Grazing management techniques are important, and the use of mixed swards
containing bioactive forage species, and certain nutraceutical feed additives are
being investigated. Genetic improvements, with breeding lines selecting for
resistance to worm species is also in the mix for the longer term.

None of these methods alone will control worms to a level where they no longer
cause production loss, but combined with an increase in on farm monitoring, and
correct, targeted use of anthelmintics when necessary, they could provide a sustainable long term solution.

Target your treatments

Using a targeted selective treatment (TST) strategy is a more sustainable method of
treating worm burdens in cattle, and protecting production. It is also something that
can be introduced over time, testing and refining the technique so that it works for
your farm.

The aim with TST is to focus treatment on animals carrying significant worm burdens,
avoiding whole group treatments, whilst maintaining health and productivity. This
approach slows the development of resistance by allowing low numbers of worms to
persist in untreated animals, so any resistant worms that survive in treated animals
are diluted by this mixed population.

When you’re targeting animals for treatment, remember the 80:20 rule. Around 20%
of animals carry 80% of the worms, so a proportion of healthy animals in good
condition can be left untreated without adverse impact on health or productivity.
Faecal egg counts (FEC) can be used to assess worm burdens in young animals in
their first few months at pasture. This becomes a poor measure of worm burden as
immunity develops, but sequential pooled FECs can still provide an indication of
pasture contamination as the season progresses.

There are also indirect indicators of which animals are likely to have a high worm
burden and may need treatment. Animals failing to meet target live weight gain can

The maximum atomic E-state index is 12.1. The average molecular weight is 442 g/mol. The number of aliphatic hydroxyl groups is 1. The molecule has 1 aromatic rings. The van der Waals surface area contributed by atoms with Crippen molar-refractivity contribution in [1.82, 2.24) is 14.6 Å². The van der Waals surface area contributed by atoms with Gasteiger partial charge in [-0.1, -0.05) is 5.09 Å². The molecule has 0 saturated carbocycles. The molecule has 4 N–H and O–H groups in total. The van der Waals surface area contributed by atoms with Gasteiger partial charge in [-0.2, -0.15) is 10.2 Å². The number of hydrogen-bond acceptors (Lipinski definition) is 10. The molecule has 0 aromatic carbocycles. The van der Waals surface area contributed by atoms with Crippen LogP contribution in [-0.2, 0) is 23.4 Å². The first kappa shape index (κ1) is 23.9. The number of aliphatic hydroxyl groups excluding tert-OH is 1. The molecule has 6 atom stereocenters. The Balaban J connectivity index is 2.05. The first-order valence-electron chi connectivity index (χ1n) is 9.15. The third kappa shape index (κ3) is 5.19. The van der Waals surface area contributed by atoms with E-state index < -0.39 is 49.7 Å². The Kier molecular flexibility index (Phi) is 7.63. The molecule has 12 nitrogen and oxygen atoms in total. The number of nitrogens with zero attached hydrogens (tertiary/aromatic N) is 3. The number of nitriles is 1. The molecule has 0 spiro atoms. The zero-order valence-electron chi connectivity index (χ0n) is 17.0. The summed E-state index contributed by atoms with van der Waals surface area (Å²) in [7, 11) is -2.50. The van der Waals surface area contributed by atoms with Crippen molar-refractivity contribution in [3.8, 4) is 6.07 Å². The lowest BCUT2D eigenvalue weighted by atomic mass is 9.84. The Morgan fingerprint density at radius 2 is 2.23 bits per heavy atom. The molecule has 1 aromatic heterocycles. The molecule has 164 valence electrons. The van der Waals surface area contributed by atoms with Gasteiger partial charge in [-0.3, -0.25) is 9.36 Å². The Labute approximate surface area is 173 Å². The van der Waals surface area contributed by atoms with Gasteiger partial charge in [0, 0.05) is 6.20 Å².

be targeted for treatment, and regular weighing of animals can provide broader
insights into productivity. Alongside this, general monitoring of thrive can give an
early indication of parasite problems, which can then be investigated further.
Checking that your wormers are working properly is the final, important step. A
pooled FEC taken before and after a treatment (one week after treatment with a 2-LV
product, and 2 weeks after a 1-BZ or 3-ML) with an egg count reduction of less than
95% may be a sign of resistance. But, it’s important to remember that treatments can
be ineffective for other reasons, such as incorrect dosing or administration.

Click to watch the webinar
Find out more about this topic in our recent webinar with Professor Eric Morgan, and
Boehringer Ingelheim Animal Health’s Technical Services Manager, Sioned Timothy.
Watch on demand to discover more techniques to achieve sustainable parasite
control at pasture, and the impact that wormers are having on parasites, our cattle,
and the environment.

For advice on parasites and parasite treatments, speak to your vet or animal health advisor.

1. NFU Online (2020). New study reveals cost of worms to UK cattle farmers [online] Available at: https://www.nfuonline.com/sectors/animal-health/animal-health-news/new-study-reveals-cost-of-worms-to-uk-cattle-farmers/ [Accessed 4 March 2021]